This may seem like a no-brainer, but in truth many people have only a vague idea of what litigation is and what civil litigators actually do. Many grew up watching TV shows and movies, where lawyers stand in court, deliver clever arguments, skillfully cross-examine dodgy witnesses, or frequently interrupt one-another with “objection!”
In reality–and in the modern court system–trials involving juries and parades of witnesses are few and far between. It’s been estimated that at least 95% of civil lawsuits never reach a jury. Why is this, and what does a lawyer actually do when he or she is not in court?
You see, litigation is not just a trial, it’s an entire process for resolving legal disputes in court. It is time-consuming, work-intensive, and usually takes a variety of unpredictable twists and turns.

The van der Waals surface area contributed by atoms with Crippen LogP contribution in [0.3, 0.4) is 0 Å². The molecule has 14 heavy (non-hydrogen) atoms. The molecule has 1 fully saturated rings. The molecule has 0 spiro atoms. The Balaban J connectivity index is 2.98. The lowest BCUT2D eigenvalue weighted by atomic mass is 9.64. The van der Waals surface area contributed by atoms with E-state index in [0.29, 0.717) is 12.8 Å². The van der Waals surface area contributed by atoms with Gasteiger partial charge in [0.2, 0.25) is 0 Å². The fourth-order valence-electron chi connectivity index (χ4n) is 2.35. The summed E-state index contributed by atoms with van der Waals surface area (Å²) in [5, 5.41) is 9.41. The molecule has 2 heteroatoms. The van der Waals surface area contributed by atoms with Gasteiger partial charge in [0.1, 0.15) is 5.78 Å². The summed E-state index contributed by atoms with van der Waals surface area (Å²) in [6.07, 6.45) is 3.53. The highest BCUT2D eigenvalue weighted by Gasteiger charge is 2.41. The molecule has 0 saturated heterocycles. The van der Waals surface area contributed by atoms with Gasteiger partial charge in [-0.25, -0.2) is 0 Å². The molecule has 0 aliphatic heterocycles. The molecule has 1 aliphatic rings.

A civil lawsuit kicks off when a plaintiff files a “Complaint”–a court document explaining what the defendant did and why the plaintiff is entitled to legal relief. The defendant then files an “Answer,” denying or admitting or disclaiming the allegations of the Complaint.
The parties then do “Discovery”, in which they answer written questions, exchange documents like emails and contracts, and even take “Depositions”, where the lawyers use their court power to make someone answer questions under oath. When disputes arise about discovery or other matters pertinent to the litigation, the parties often file a “Motion,” in which they argue their point to the judge, who then decides the Motion with and “Order.” Some motions can actually prevent an entire case from getting to a jury!
All of these steps require hours of careful research, review, planning, and preparing by the attorneys. And only after, do the parties go before a jury. All told, in a Superior Court case in North Carolina, it’s not uncommon for a piece of litigation to take well over a year! But even then, most cases will actually get settled before the trial ever begins.
If you’ve got a legal dispute on your hands, and wonder if litigation is the proper method for resolution, then you should give the civil litigation attorneys at Asheville Legal a call today.